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246 Motivators and Barriers to COVID-19 vaccination among Native American and Latino Communities

Published online by Cambridge University Press:  24 April 2023

Linda Ko
Affiliation:
University of Washington
Lina Truong
Affiliation:
University of Washington
Alexandra Adams
Affiliation:
Montana State University, Center for American Indian and Rural Health Equity, Bozeman, MT
Sonia Bishop
Affiliation:
University of Washington, Department of Global Health, Seattle, WA
Virgil Dupuis
Affiliation:
Salish Kootenai College, Extension Office, Pablo, MT
Lorenzo Garza
Affiliation:
Sunnyside School District, Family and Community Engagement, Sunnyside, WA
Thomas Quigley
Affiliation:
Fred Hutchinson Cancer Research Center, Collaborative Data Services, Seattle, WA
Charlie Gregor
Affiliation:
University of Washington, Institute of Translational Health Sciences, Seattle, WA
Eliza Webber
Affiliation:
Montana State University, Center for American Indian and Rural Health Equity, Bozeman, MT
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Abstract

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OBJECTIVES/GOALS: COVID-19 disproportionately impacts rural communities of color. Socioeconomic status, occupation and chronic illnesses lead to worse COVID-19 outcomes. This study identifies motivators and barriers of COVID-19 vaccine uptake in the Latino and Flathead Reservation agricultural communities. METHODS/STUDY POPULATION: Thirty key informant interviews and 6 focus groups (N=39 focus group participants) were conducted with community and tribal leaders using an interview guide informed by the Theory of Planned Behavior, Social Cognitive Theory, and the Social Contextual Factor Frameworks. The interview guide was designed to understand the motivators and barriers of COVID-19 vaccine uptake. The Community Advisory Board, community investigators and community health workers from the community reviewed and revised the guide. A codebook applied deductive coding to informant responses, followed by an inductive, constant comparison approach. Three analysts met to refine the codebook and conduct inter-rater agreement. RESULTS/ANTICIPATED RESULTS: Participants from Flathead reservations and Yakima frequently noted a desire to protect one’s self, family and elders. This significant motivator encouraged individuals to receive the COVID-19 vaccine, despite sincere vaccine concerns and government rollout. Barriers included concerns regarding rumored, serious or rare side effects, speed of vaccine development and misinformation. Key differences exist between both communities. Yakima participants noted religious concerns and ID requirements as major barriers. Flathead reservation participants noted distrust and historical trauma of the U.S. government and issues with access (e.g. transportation, technology). DISCUSSION/SIGNIFICANCE: The pandemic disproportionately impacts vulnerable communities in agricultural settings. Participants in both communities felt vaccine availability had outpaced uptake. Clearly, culturally sensitive education and respectful communication would be key in addressing vaccine concerns and improving vaccine uptake.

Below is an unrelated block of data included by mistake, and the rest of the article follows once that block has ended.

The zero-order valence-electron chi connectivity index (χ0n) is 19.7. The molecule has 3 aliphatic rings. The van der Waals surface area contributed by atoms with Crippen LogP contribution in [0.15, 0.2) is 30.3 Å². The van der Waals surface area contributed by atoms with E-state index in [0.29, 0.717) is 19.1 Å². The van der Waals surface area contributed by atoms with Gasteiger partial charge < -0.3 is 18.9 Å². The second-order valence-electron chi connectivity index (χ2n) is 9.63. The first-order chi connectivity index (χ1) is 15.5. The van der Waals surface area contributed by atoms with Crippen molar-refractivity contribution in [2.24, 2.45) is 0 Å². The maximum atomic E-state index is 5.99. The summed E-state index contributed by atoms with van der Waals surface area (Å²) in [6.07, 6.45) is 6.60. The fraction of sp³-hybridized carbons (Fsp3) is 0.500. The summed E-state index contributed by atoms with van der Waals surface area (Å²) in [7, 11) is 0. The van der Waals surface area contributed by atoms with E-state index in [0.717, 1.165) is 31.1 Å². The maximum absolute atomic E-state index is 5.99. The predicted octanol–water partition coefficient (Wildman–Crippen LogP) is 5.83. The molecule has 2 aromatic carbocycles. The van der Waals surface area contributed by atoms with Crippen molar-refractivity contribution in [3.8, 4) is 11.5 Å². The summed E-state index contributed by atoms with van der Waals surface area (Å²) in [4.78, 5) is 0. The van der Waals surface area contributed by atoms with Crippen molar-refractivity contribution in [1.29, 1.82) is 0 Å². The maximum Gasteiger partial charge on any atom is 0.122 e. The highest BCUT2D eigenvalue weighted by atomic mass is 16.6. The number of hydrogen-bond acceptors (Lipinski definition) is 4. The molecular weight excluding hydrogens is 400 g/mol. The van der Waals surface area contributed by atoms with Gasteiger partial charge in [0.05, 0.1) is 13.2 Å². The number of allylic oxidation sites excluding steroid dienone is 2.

Type
Health Equity and Community Engagement
Creative Commons
Creative Common License - CCCreative Common License - BYCreative Common License - NCCreative Common License - ND
This is an Open Access article, distributed under the terms of the Creative Commons Attribution-NonCommercial-NoDerivatives licence (https://creativecommons.org/licenses/by-nc-nd/4.0/), which permits non-commercial re-use, distribution, and reproduction in any medium, provided the original work is unaltered and is properly cited. The written permission of Cambridge University Press must be obtained for commercial re-use or in order to create a derivative work.
Copyright
© The Author(s), 2023. The Association for Clinical and Translational Science